The good thing about private equity from an investor perspective is that if you’re trying to contribute to sustainability in real terms, financing can be a real challenge in this sector. So, as an asset owner and investor, you can really do some good for companies that depend on your money in particular, as opposed to general listed equity – in particular large-cap – where they have plenty of funding and it’s not a critical factor for them. You can really contribute if you invest in private equity and we have had a clean-tech mandate for more than ten years now and we learned from this and see the potential. Several other companies have been successful too, but if you look at it from a portfolio perspective, the valuation has gone up and down quite a lot. There was a bad period around 2012/13 and a lot of the private equity firms and GPs grew tremendously between 2005 and 2010 and then many of them disappeared. It’s hopefully coming back now, but it hasn’t been the best sector if you look at returns – not in line with private equity in general, and also it’s the same thing with green investments in private equity as with green investments in listed equity – the demand from investors is very high and there’s not as much opportunity to invest, so in that respect, the valuations too.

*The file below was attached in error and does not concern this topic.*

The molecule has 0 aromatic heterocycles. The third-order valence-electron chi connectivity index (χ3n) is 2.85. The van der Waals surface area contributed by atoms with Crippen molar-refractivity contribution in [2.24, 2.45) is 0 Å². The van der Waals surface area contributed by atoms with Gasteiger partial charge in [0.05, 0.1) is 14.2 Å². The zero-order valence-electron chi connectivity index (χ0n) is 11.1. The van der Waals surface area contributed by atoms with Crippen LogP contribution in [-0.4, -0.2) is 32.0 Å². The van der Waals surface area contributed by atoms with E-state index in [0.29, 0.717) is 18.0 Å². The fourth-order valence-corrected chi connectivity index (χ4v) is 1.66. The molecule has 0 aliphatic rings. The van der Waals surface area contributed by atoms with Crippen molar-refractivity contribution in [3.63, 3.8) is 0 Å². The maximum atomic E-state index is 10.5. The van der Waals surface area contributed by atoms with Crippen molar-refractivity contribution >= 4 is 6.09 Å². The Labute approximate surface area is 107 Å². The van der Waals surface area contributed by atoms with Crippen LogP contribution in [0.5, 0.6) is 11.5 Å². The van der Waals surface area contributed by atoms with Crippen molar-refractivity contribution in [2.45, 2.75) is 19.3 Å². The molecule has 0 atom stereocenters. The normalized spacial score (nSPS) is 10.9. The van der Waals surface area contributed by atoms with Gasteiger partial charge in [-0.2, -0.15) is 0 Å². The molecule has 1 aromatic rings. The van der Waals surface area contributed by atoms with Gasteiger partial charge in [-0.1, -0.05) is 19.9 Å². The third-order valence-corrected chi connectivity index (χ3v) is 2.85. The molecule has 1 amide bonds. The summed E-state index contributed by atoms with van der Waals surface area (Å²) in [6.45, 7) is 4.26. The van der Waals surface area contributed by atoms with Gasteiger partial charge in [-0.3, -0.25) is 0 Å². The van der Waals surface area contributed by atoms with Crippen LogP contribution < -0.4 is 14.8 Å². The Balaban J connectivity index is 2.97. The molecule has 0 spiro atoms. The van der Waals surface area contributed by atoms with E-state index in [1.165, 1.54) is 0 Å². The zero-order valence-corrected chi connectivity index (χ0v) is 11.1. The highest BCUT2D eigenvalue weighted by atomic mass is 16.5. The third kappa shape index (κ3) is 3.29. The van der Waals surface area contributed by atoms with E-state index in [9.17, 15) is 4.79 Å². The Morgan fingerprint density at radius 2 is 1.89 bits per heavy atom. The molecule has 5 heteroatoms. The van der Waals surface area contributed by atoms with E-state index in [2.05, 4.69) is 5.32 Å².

Europe is recognised as the global ESG leader, but people tend to forget that China has four different carbon-trading regimes, while Europe is still trying to figure out how to do that and implement something that works across all countries. Although those carbon-tax regimes are low, China is experimenting and trying to see what works. Do you see ESG examples more widely that you’d like to see Europe adopt?